- The Washington Times - Friday, May 1, 2015

Former Sen. Jim Webb of Virginia, who is weighing a presidential run on the Democratic side, said advisers told him it would be “political suicide” to pursue criminal justice reform, which was a key issue for him during his single term in the U.S. Senate from 2007-2013.

People “want to see a track record,” Mr. Webb said Friday on CNN.

“For example — criminal justice reform. I was by myself when I first started talking about criminal justice reform. I was warned by Democratic political advisers that I was committing political suicide,” he said. “Now, it’s out of the shadows into the debate where we can fix it.”

In an address this week, former Secretary of State Hillary Rodham Clinton, the 2016 Democratic presidential frontrunner, called for a sweeping overhaul to criminal justice reform as the Baltimore riots once again pushed the issue to the forefront.

“Can you lead? Can you show that you got a consistent record and can you get things done? That’s what people are looking for,” Mr. Webb said. “We’re talking about issues like Baltimore, criminal justice reform — we put ourselves on the line. We took the hits, and we did it. We didn’t wait until all of a sudden now it’s easy to talk about the issue … and that’s what I’ve always done in any leadership position that I’ve had.”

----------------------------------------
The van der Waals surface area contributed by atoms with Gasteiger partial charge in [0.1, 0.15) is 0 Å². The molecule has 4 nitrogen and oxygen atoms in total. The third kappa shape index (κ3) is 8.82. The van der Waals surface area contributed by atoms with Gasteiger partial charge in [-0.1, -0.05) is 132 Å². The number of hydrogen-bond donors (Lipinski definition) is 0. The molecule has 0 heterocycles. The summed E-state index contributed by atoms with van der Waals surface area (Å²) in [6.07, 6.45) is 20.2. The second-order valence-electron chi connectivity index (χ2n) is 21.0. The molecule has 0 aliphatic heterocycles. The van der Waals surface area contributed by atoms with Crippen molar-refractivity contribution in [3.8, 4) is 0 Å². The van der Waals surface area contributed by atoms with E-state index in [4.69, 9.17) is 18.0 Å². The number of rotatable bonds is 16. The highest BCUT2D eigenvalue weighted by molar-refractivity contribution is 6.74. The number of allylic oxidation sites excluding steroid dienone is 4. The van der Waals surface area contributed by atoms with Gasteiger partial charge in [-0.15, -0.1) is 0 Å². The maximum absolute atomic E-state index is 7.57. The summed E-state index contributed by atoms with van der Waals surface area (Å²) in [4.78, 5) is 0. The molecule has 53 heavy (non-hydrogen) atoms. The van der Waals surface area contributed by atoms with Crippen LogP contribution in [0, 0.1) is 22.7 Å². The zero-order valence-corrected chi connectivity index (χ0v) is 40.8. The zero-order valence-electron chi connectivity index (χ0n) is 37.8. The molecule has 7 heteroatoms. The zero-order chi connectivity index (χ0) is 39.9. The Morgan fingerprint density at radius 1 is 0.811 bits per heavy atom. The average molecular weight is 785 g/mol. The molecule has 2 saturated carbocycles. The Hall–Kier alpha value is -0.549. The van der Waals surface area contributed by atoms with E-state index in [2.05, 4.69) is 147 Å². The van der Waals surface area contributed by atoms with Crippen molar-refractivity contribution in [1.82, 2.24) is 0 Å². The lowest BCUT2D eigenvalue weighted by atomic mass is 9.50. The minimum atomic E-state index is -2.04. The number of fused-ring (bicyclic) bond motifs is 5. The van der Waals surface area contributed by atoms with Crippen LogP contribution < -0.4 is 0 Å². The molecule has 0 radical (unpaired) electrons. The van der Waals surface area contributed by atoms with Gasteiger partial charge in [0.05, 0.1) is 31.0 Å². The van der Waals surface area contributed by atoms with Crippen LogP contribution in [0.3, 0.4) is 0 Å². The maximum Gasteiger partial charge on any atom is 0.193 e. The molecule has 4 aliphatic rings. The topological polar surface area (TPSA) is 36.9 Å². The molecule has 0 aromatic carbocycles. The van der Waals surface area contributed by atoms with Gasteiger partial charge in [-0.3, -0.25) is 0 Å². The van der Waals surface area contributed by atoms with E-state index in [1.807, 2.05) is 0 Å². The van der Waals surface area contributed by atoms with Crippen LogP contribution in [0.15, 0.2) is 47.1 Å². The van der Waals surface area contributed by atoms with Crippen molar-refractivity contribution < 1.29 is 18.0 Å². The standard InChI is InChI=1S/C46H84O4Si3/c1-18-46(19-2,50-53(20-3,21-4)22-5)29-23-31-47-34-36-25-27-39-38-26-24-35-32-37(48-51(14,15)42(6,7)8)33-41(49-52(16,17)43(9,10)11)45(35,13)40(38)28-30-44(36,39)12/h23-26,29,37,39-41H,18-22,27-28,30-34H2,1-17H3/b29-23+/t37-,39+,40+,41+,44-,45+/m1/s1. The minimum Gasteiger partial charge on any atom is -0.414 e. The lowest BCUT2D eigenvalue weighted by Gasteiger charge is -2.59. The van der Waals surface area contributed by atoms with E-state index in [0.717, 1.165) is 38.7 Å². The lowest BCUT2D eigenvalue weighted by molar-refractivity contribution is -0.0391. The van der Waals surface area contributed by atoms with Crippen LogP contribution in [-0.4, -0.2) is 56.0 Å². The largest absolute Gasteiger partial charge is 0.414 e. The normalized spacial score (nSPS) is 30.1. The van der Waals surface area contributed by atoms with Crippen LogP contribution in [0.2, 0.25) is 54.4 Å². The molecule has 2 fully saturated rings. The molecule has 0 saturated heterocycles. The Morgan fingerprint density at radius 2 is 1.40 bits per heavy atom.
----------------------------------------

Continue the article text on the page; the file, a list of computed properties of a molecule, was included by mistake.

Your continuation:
Mr. Webb said that polling numbers — which show Mrs. Clinton with an overwhelming advantage in the race for the Democratic nomination — are basically “name ID” right now and that he’s gotten good responses from people like independents, “old-style, Truman-Roosevelt type of Democrats” who want to see the party come back to the base of “working people,” and Republicans as well.

“The tilt toward Asia — we did that starting out [of] my office. The G.I. Bill — we worked with Republicans, got them together and in 16 months passed the most important veterans legislation since World War II,” he said. “The message we see across the board that we are receiving is that people want to see fresh leadership and different ideas.”

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